HT Picks; New Reads
On the reading list this week is a volume that tries to understand India through its food culture, another that tells the story of a common man who fought the system and pulled off a great victory, and a book that shows you how to appreciate the origins of yoga
Adventures with the tummy
Digesting India is a wildly entertaining and informative adventure through the landscapes of Indian culinary art, as explored by Zac O’Yeah, a Scandinavian origin Indian novelist with a readiness to stomach anything and everything that grows or walks on earth. Well, almost. This book combines the three things that O’Yeah loves most about life — eating, drinking and travelling — in a delightful romp based on 30 years of trying to understand India through its food culture.
This fast-paced story of a traveller’s untiring quest for new cultural and culinary experiences is as intriguing as it is profound, and you might say it captures India in a nutshell — a very big, coconut-sized one. Here we learn about dishes that we may never have heard of, and food habits we never knew existed, such as when we accompany O’Yeah on a ‘spareparts’ tour that begins in Shivajinagar, the slaughterhouse area of Bengaluru. As we follow him on a winding journey through India, he takes us through the pleasures of drinking beer in Bengaluru (slang for ‘beer galore’), toddy in Kerala, and eating boiled vegetables and masala-less curries in Sevagram, the Mahatma’s ashram in Maharashtra, to prepare him for the rich red lal maas in royal Rajasthan. He discovers Goa’s literati culture sipping cashew fenny with Nobel laureate Orhan Pahmuk and Amitav Ghosh, finds two of his favourite foods —mushrooms and cheese — in Bhutan’s ‘shamudatsi’, and, in a delightful digression, finds out — while still on earth — what astronauts eat, and more importantly, drink, in outer space.
Digesting India is a rollicking read — a multi-course meal full of happy discoveries. Read it as vicarious fun in your armchair, carry it as an inspiring travel companion, or use it to impress your friends with thousands of interesting, surprising facts about local foods and the many places they come from.*
A small crime in a small town
When VK Thajudheen, a middle-aged man working in Doha, returned to his hometown, Kannur, after a few years, little did he know that instead of celebrating his daughter’s summer wedding he would be put behind bars for stealing a gold necklace.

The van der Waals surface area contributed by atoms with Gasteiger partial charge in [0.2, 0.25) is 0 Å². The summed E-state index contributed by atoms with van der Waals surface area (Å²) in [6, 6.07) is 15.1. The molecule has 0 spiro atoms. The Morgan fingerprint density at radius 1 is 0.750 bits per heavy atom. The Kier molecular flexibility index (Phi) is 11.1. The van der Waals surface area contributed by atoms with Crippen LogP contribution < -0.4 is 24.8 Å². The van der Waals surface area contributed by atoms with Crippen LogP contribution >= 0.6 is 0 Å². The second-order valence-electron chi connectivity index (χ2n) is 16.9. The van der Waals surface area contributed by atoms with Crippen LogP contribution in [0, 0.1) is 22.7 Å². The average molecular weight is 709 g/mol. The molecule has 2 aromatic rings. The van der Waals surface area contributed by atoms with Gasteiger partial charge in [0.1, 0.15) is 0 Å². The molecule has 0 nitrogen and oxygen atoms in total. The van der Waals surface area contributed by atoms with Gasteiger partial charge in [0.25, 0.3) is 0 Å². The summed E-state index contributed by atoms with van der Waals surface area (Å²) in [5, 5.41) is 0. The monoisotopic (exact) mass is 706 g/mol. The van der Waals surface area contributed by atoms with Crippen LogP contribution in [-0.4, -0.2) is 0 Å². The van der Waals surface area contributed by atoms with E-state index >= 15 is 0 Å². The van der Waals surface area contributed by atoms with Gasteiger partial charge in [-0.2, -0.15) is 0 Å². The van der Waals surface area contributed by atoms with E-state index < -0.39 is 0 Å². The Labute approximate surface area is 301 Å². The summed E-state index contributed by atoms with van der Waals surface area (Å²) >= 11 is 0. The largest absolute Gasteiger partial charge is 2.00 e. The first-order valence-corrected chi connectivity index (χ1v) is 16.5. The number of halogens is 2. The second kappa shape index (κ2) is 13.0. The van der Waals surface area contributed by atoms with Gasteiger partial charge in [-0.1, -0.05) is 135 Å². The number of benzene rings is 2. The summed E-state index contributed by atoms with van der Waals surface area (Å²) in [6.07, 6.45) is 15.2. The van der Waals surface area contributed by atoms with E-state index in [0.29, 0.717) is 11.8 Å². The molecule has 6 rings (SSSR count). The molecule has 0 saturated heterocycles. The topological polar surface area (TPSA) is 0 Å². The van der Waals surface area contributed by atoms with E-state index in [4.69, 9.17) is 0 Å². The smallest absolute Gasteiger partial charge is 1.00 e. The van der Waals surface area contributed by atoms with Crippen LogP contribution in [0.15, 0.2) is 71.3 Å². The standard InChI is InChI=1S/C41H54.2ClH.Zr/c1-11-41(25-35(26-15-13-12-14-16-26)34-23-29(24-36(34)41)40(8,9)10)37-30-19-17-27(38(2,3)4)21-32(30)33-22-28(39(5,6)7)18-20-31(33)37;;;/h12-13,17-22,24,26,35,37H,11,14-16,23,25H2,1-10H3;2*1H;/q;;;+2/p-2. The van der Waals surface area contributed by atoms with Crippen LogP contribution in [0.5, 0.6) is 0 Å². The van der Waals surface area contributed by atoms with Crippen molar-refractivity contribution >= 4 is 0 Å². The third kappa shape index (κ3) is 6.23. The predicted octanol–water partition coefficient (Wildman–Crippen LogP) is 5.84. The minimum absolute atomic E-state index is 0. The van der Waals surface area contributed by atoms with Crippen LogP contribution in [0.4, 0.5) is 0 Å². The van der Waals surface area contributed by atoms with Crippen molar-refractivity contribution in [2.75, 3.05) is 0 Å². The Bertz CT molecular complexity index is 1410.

The local police, smug at apprehending a criminal in record time, wanted a confession to lock it in. Horrified and bewildered, Thajudheen showed proof that he had been busy with the wedding at the time of the crime. But all proof he provided crumbled in the face of the CCTV footage from that day, for it showed clearly that it was Thajudheen on the scooter, riding away from the crime scene. But how could he be in two places at the same time?
And so started a cat-and-mouse game between Thajudheen and the police — the former trying to prove his innocence and the latter hell-bent on pinning the crime on Thajudheen. The media caught whiff of this case and the whole of Kannur was talking about it.
The Stolen Necklace might seem to about a small crime in a small town, but with its incredible twists and turns, it is ultimately the story of a common man who fought the system and pulled off a miraculous victory.*
The Indian mythology that inspired 50 yoga postures
Discover the traditional stories and wisdom behind your favourite yoga poses in this stunningly illustrated book of Indian mythology for yogis of all levels. The author Raj Balkaran explores the unforgettable tales behind 50 key yoga poses, such as the Vīrabhadrāsana II, the original warrior pose, the Tāḍāsana, mountain pose, the Bhujaṅgāsana or cobra pose, the Garuḍāsana or eagle pose the Padmāsana or lotus pose, the Vīrāsana or the, hero pose and the Śavāsana, or corpse pose
Readers learn, through the mythology of the poses, more about the roots of this ancient practice and how you can use their teachings to better appreciate and respect yoga’s true origins.
Enhance your practice by reading one story before or at the end of class, and incorporating the poses and their teaching into your life, as well as your yoga practice, and transform the way you view and practice this timeless art.
*All copy from book flap.